The percentage of U.S. workers offered health coverage by their employers will rise from 84.6 percent to 94.6 percent after full implementation of the Patient Protection and Affordable Care Act, according to a Rand Corp. simulation published online by the New England Journal of Medicine last week. That would mean 13.6 million more covered workers.
The Rand study rebuts health reform critics who say employers are likely to drop coverage because individuals will be able to buy subsidized insurance on their own through the exchanges and lower-income workers will qualify for Medicaid. But the authors cautioned that the increase in employer coverage will depend on how well the states implement the new health insurance exchanges in terms of administrative savings and the quality of plans offered.
The simulation predicted individuals' and employers' decisions based on the benefits of an option versus the costs. Employers with fewer than 50 workers particularly will be more likely to offer coverage because all workers must have insurance by 2014, plus the exchanges should generate administrative savings resulting in lower-cost health plans, concluded the authors. They estimate the percentage of workers offered coverage by smaller firms will increase from 60.4 percent to 85.9 percent. The impact will be less for workers at firms with more than 50 workers, since most already offer coverage.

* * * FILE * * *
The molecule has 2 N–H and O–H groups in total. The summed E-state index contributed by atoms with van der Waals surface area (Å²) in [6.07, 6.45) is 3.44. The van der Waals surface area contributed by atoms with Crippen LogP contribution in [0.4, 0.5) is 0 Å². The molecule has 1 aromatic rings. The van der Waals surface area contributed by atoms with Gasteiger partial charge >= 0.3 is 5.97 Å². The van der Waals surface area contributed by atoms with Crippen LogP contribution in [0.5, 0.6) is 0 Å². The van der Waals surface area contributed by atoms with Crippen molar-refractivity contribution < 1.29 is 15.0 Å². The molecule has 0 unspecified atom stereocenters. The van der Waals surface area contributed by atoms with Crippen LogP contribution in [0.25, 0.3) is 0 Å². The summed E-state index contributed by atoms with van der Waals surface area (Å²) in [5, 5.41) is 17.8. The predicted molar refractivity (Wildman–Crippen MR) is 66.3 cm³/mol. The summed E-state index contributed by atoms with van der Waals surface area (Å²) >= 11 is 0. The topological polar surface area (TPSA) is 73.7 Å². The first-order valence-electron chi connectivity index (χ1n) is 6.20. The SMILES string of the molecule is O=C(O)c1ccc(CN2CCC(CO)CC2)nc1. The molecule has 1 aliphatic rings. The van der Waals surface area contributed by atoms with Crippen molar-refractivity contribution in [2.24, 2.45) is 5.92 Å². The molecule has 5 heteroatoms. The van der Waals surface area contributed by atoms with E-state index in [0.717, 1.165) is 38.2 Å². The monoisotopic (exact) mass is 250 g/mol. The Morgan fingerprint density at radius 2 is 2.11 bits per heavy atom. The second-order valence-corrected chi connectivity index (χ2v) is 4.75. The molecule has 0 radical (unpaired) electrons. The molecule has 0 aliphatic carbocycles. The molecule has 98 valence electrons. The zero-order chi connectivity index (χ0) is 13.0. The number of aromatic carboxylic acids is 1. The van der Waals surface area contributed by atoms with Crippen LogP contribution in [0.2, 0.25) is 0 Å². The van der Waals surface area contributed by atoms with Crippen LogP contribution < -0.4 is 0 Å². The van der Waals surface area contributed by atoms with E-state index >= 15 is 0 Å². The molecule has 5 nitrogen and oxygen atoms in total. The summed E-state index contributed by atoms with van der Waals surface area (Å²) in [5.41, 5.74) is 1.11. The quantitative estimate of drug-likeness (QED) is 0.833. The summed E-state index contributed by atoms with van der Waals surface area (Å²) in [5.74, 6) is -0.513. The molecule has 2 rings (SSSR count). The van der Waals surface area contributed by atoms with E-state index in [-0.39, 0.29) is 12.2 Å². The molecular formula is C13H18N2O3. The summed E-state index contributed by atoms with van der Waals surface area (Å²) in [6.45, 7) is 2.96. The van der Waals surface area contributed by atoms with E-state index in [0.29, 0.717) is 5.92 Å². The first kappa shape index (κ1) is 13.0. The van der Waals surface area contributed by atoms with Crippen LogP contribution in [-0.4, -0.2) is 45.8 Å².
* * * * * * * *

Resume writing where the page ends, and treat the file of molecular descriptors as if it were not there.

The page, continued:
Employer-sponsored coverage, either provided directly or through the exchanges, will remain "very robust" due to an increased employee demand for health insurance, the authors said. That's consistent with the evidence from Massachusetts, where more employers offered coverage after the 2006 state health reform law passed.
But many employers, they said, are likely to buy through the exchanges due to wider risk pooling, low administrative costs and expanded choices.
To learn more:
- read the New England Journal of Medicine article
- see the Los Angeles Times article
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